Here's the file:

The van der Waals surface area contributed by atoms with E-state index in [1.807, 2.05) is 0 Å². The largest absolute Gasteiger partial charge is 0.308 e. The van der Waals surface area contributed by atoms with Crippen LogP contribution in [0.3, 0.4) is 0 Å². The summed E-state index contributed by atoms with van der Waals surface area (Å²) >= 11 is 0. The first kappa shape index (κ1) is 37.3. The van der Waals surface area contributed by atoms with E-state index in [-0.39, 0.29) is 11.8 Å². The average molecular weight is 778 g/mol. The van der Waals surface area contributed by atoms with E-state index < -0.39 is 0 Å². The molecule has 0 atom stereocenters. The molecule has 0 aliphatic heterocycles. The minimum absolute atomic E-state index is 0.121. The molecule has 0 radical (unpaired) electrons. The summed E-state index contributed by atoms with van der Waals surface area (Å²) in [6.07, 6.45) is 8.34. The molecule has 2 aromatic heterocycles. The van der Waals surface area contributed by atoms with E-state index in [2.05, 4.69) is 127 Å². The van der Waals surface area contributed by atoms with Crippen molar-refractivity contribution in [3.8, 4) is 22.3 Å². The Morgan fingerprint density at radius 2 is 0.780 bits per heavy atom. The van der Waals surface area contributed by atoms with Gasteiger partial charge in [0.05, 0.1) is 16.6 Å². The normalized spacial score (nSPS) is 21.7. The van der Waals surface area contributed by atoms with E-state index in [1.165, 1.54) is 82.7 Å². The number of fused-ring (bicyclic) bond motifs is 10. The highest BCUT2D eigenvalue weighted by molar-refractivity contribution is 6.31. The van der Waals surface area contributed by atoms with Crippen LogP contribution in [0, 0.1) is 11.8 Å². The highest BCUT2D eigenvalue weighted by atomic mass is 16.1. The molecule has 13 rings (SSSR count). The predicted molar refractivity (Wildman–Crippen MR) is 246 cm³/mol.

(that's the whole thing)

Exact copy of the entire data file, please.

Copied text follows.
The van der Waals surface area contributed by atoms with E-state index in [1.807, 2.05) is 0 Å². The largest absolute Gasteiger partial charge is 0.308 e. The van der Waals surface area contributed by atoms with Crippen LogP contribution in [0.3, 0.4) is 0 Å². The summed E-state index contributed by atoms with van der Waals surface area (Å²) >= 11 is 0. The first kappa shape index (κ1) is 37.3. The van der Waals surface area contributed by atoms with E-state index in [-0.39, 0.29) is 11.8 Å². The average molecular weight is 778 g/mol. The van der Waals surface area contributed by atoms with E-state index < -0.39 is 0 Å². The molecule has 0 atom stereocenters. The molecule has 0 aliphatic heterocycles. The minimum absolute atomic E-state index is 0.121. The molecule has 0 radical (unpaired) electrons. The summed E-state index contributed by atoms with van der Waals surface area (Å²) in [6.07, 6.45) is 8.34. The molecule has 2 aromatic heterocycles. The van der Waals surface area contributed by atoms with E-state index in [2.05, 4.69) is 127 Å². The van der Waals surface area contributed by atoms with Crippen molar-refractivity contribution in [3.8, 4) is 22.3 Å². The Morgan fingerprint density at radius 2 is 0.780 bits per heavy atom. The van der Waals surface area contributed by atoms with Gasteiger partial charge in [0.05, 0.1) is 16.6 Å². The normalized spacial score (nSPS) is 21.7. The van der Waals surface area contributed by atoms with E-state index in [1.165, 1.54) is 82.7 Å². The number of fused-ring (bicyclic) bond motifs is 10. The highest BCUT2D eigenvalue weighted by molar-refractivity contribution is 6.31. The van der Waals surface area contributed by atoms with Crippen LogP contribution in [0, 0.1) is 11.8 Å². The highest BCUT2D eigenvalue weighted by atomic mass is 16.1. The molecule has 13 rings (SSSR count). The predicted molar refractivity (Wildman–Crippen MR) is 246 cm³/mol.